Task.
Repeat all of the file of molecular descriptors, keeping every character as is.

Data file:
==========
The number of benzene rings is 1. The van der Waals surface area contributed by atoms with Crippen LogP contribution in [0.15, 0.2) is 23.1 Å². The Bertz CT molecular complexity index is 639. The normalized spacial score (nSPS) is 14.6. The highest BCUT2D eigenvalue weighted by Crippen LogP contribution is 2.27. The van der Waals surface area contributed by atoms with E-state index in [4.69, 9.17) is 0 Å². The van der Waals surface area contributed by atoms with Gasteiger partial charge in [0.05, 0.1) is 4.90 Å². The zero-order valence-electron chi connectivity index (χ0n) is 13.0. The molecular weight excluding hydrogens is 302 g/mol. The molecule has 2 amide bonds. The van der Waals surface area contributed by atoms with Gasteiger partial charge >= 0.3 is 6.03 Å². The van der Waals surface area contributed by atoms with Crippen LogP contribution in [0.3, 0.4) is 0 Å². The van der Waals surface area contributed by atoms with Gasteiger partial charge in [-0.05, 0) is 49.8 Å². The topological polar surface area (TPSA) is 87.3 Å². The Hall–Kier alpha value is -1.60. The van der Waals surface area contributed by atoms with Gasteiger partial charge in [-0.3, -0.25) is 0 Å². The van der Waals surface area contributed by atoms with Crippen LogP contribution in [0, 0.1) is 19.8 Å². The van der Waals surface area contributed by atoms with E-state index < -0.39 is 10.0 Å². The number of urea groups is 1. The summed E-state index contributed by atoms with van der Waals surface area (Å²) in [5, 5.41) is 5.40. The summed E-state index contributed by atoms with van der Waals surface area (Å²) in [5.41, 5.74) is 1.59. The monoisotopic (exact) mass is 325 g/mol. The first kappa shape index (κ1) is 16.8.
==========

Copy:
The number of benzene rings is 1. The van der Waals surface area contributed by atoms with Crippen LogP contribution in [0.15, 0.2) is 23.1 Å². The Bertz CT molecular complexity index is 639. The normalized spacial score (nSPS) is 14.6. The highest BCUT2D eigenvalue weighted by Crippen LogP contribution is 2.27. The van der Waals surface area contributed by atoms with E-state index in [4.69, 9.17) is 0 Å². The van der Waals surface area contributed by atoms with Gasteiger partial charge in [0.05, 0.1) is 4.90 Å². The zero-order valence-electron chi connectivity index (χ0n) is 13.0. The molecular weight excluding hydrogens is 302 g/mol. The molecule has 2 amide bonds. The van der Waals surface area contributed by atoms with Gasteiger partial charge >= 0.3 is 6.03 Å². The van der Waals surface area contributed by atoms with Crippen LogP contribution in [0.3, 0.4) is 0 Å². The van der Waals surface area contributed by atoms with Gasteiger partial charge in [-0.05, 0) is 49.8 Å². The topological polar surface area (TPSA) is 87.3 Å². The Hall–Kier alpha value is -1.60. The van der Waals surface area contributed by atoms with Gasteiger partial charge in [-0.3, -0.25) is 0 Å². The van der Waals surface area contributed by atoms with Crippen LogP contribution in [0, 0.1) is 19.8 Å². The van der Waals surface area contributed by atoms with E-state index < -0.39 is 10.0 Å². The number of urea groups is 1. The summed E-state index contributed by atoms with van der Waals surface area (Å²) in [5, 5.41) is 5.40. The summed E-state index contributed by atoms with van der Waals surface area (Å²) in [5.41, 5.74) is 1.59. The monoisotopic (exact) mass is 325 g/mol. The first kappa shape index (κ1) is 16.8.